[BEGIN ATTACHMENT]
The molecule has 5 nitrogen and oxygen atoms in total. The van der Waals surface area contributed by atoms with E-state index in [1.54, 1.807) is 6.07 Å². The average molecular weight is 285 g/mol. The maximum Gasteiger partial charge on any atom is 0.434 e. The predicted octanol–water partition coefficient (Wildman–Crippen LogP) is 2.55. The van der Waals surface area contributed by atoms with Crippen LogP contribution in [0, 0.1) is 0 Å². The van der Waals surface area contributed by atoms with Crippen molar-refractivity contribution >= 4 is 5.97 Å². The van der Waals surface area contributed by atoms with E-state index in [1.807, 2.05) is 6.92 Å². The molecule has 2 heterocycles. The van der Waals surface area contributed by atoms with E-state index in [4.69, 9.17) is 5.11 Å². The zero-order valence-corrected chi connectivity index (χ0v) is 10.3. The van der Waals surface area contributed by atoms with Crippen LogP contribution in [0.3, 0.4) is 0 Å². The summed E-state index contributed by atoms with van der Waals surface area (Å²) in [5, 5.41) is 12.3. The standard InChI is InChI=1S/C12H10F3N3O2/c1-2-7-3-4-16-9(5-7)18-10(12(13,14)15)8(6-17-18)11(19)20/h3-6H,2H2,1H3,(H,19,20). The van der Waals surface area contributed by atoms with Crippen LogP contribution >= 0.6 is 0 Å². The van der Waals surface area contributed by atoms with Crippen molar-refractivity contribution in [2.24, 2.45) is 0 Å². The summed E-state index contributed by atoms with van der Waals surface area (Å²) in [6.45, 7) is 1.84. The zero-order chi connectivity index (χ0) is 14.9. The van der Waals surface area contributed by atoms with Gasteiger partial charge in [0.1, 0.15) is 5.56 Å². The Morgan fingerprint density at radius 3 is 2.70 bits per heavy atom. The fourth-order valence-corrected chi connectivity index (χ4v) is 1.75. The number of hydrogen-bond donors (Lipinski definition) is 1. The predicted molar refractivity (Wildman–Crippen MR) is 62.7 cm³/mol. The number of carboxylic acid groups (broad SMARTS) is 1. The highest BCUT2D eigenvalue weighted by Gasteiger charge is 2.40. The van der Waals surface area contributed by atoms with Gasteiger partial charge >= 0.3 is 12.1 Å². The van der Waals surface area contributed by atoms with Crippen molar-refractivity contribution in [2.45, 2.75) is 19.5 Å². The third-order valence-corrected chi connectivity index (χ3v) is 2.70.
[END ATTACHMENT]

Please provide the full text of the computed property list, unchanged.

The molecule has 5 nitrogen and oxygen atoms in total. The van der Waals surface area contributed by atoms with E-state index in [1.54, 1.807) is 6.07 Å². The average molecular weight is 285 g/mol. The maximum Gasteiger partial charge on any atom is 0.434 e. The predicted octanol–water partition coefficient (Wildman–Crippen LogP) is 2.55. The van der Waals surface area contributed by atoms with Crippen LogP contribution in [0, 0.1) is 0 Å². The van der Waals surface area contributed by atoms with Crippen molar-refractivity contribution >= 4 is 5.97 Å². The van der Waals surface area contributed by atoms with E-state index in [1.807, 2.05) is 6.92 Å². The molecule has 2 heterocycles. The van der Waals surface area contributed by atoms with E-state index in [4.69, 9.17) is 5.11 Å². The zero-order valence-corrected chi connectivity index (χ0v) is 10.3. The van der Waals surface area contributed by atoms with Crippen LogP contribution in [0.3, 0.4) is 0 Å². The summed E-state index contributed by atoms with van der Waals surface area (Å²) in [5, 5.41) is 12.3. The standard InChI is InChI=1S/C12H10F3N3O2/c1-2-7-3-4-16-9(5-7)18-10(12(13,14)15)8(6-17-18)11(19)20/h3-6H,2H2,1H3,(H,19,20). The van der Waals surface area contributed by atoms with Crippen LogP contribution >= 0.6 is 0 Å². The van der Waals surface area contributed by atoms with Crippen molar-refractivity contribution in [2.24, 2.45) is 0 Å². The summed E-state index contributed by atoms with van der Waals surface area (Å²) in [6.45, 7) is 1.84. The zero-order chi connectivity index (χ0) is 14.9. The van der Waals surface area contributed by atoms with Gasteiger partial charge in [0.1, 0.15) is 5.56 Å². The Morgan fingerprint density at radius 3 is 2.70 bits per heavy atom. The fourth-order valence-corrected chi connectivity index (χ4v) is 1.75. The number of hydrogen-bond donors (Lipinski definition) is 1. The predicted molar refractivity (Wildman–Crippen MR) is 62.7 cm³/mol. The number of carboxylic acid groups (broad SMARTS) is 1. The highest BCUT2D eigenvalue weighted by Gasteiger charge is 2.40. The van der Waals surface area contributed by atoms with Gasteiger partial charge >= 0.3 is 12.1 Å². The van der Waals surface area contributed by atoms with Crippen molar-refractivity contribution in [2.45, 2.75) is 19.5 Å². The third-order valence-corrected chi connectivity index (χ3v) is 2.70.